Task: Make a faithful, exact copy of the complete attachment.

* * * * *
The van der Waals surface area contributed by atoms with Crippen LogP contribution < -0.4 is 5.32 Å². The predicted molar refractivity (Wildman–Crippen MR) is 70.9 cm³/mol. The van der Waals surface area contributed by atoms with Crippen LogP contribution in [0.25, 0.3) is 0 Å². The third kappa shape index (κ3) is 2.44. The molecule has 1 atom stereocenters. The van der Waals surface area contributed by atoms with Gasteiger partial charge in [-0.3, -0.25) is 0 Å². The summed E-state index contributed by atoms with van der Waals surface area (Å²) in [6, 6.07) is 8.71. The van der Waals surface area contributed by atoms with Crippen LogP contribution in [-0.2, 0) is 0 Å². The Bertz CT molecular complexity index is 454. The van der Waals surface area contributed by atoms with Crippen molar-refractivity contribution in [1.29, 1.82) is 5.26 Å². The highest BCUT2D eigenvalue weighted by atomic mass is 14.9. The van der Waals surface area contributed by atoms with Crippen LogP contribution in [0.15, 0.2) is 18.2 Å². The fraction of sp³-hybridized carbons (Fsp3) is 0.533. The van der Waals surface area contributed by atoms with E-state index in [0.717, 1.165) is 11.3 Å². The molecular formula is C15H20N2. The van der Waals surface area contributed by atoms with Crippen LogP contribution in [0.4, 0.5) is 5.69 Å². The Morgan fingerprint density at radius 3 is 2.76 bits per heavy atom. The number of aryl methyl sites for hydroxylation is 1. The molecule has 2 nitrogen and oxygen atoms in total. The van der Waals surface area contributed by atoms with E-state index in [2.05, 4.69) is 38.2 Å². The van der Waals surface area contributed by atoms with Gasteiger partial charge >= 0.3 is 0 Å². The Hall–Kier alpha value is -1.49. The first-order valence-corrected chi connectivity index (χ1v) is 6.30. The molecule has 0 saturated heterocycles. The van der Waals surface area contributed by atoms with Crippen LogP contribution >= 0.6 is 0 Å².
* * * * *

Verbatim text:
The van der Waals surface area contributed by atoms with Crippen LogP contribution < -0.4 is 5.32 Å². The predicted molar refractivity (Wildman–Crippen MR) is 70.9 cm³/mol. The van der Waals surface area contributed by atoms with Crippen LogP contribution in [0.25, 0.3) is 0 Å². The third kappa shape index (κ3) is 2.44. The molecule has 1 atom stereocenters. The van der Waals surface area contributed by atoms with Gasteiger partial charge in [-0.3, -0.25) is 0 Å². The summed E-state index contributed by atoms with van der Waals surface area (Å²) in [6, 6.07) is 8.71. The van der Waals surface area contributed by atoms with Crippen LogP contribution in [-0.2, 0) is 0 Å². The Bertz CT molecular complexity index is 454. The van der Waals surface area contributed by atoms with Crippen molar-refractivity contribution in [1.29, 1.82) is 5.26 Å². The highest BCUT2D eigenvalue weighted by atomic mass is 14.9. The van der Waals surface area contributed by atoms with Crippen LogP contribution in [0.15, 0.2) is 18.2 Å². The fraction of sp³-hybridized carbons (Fsp3) is 0.533. The van der Waals surface area contributed by atoms with E-state index in [0.717, 1.165) is 11.3 Å². The molecular formula is C15H20N2. The van der Waals surface area contributed by atoms with Crippen LogP contribution in [0.4, 0.5) is 5.69 Å². The Morgan fingerprint density at radius 3 is 2.76 bits per heavy atom. The number of aryl methyl sites for hydroxylation is 1. The molecule has 2 nitrogen and oxygen atoms in total. The van der Waals surface area contributed by atoms with E-state index in [2.05, 4.69) is 38.2 Å². The van der Waals surface area contributed by atoms with Gasteiger partial charge >= 0.3 is 0 Å². The Hall–Kier alpha value is -1.49. The first-order valence-corrected chi connectivity index (χ1v) is 6.30. The molecule has 0 saturated heterocycles. The van der Waals surface area contributed by atoms with Crippen LogP contribution >= 0.6 is 0 Å².